Australian Institute of Health and Welfare (2016) Specialist homelessness services 2015–16, AIHW, Australian Government, accessed 10 August 2022.
Australian Institute of Health and Welfare. (2016). Specialist homelessness services 2015–16. Retrieved from https://pp.aihw.gov.au/reports/homelessness-services/specialist-homelessness-services-2015-16
Specialist homelessness services 2015–16. Australian Institute of Health and Welfare, 15 December 2016, https://pp.aihw.gov.au/reports/homelessness-services/specialist-homelessness-services-2015-16
Australian Institute of Health and Welfare. Specialist homelessness services 2015–16 [Internet]. Canberra: Australian Institute of Health and Welfare, 2016 [cited 2022 Aug. 10]. Available from: https://pp.aihw.gov.au/reports/homelessness-services/specialist-homelessness-services-2015-16
Australian Institute of Health and Welfare (AIHW) 2016, Specialist homelessness services 2015–16, viewed 10 August 2022, https://pp.aihw.gov.au/reports/homelessness-services/specialist-homelessness-services-2015-16
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Those who are not in stable accommodation after leaving health or social care arrangements find themselves particularly vulnerable to homelessness. Clients are identified as leaving care if, in their first support period during 2015–16 (either the week before or at the beginning of the support period):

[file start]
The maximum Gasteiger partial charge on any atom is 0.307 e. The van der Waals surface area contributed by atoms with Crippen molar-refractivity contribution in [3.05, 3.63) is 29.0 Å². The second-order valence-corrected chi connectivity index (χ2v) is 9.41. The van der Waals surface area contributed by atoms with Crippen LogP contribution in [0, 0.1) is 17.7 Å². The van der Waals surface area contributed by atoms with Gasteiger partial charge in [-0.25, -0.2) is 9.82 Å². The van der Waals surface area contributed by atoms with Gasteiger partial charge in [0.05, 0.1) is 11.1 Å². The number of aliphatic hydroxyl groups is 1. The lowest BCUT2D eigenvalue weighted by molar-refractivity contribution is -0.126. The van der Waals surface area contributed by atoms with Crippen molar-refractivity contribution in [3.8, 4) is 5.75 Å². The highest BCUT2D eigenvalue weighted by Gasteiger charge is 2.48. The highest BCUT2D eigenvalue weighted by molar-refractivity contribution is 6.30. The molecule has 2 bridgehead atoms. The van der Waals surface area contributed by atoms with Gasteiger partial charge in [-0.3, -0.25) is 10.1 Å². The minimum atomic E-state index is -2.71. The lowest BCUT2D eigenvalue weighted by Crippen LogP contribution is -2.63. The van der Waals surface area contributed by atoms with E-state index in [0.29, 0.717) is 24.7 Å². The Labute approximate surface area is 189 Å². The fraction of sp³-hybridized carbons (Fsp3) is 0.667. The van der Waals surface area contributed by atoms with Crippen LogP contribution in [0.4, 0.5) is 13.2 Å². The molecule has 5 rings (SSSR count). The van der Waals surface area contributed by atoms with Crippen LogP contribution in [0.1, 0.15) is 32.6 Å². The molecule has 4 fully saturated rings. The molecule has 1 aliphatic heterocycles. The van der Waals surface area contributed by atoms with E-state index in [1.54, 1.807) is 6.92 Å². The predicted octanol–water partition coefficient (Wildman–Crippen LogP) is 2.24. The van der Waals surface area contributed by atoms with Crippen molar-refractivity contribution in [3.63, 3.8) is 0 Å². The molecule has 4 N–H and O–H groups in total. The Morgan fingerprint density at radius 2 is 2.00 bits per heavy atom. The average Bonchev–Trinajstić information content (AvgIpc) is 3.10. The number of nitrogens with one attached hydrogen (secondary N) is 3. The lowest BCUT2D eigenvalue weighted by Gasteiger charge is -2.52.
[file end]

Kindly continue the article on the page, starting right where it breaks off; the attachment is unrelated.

In 2015–16, almost 7,000 clients or 2% of specialist homelessness service clients were identified as leaving care.
The proportion of clients leaving care in the SHS population and subsequently seeking assistance from specialist homelessness services has remained relatively stable over the 5 years of the SHS collection to 2015–16. Key trends identified in this client population over these 5 years are:
Source: Specialist Homelessness Services Collection 2011–12 to 2015–16.
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clients leaving care (76%) needed accommodation services, much higher than the general SHS population (56%).
of all clients leaving care arrangements needed short-term or emergency accommodation, compared with 38% of the general population.
of clients leaving care requested medium-term/transitional housing, higher than the general SHS population (27%) and these clients were more likely to be provided with accommodation (38% of those who requested it compared with 34%, respectively).
requested long-term housing, but this was only able to be provided to 6% of the clients who needed it.
Other services most commonly needed by these clients were material aid/brokerage (39%), transport (39%) and living skills/personal development (37%). These services were needed by higher proportions of clients leaving care than clients in the general SHS population (35%, 22%, and 20%, respectively).
For those clients leaving care whose support had ended:
Source: Specialist Homelessness Services 2015–16, National Supplementary Table LCARE.4.
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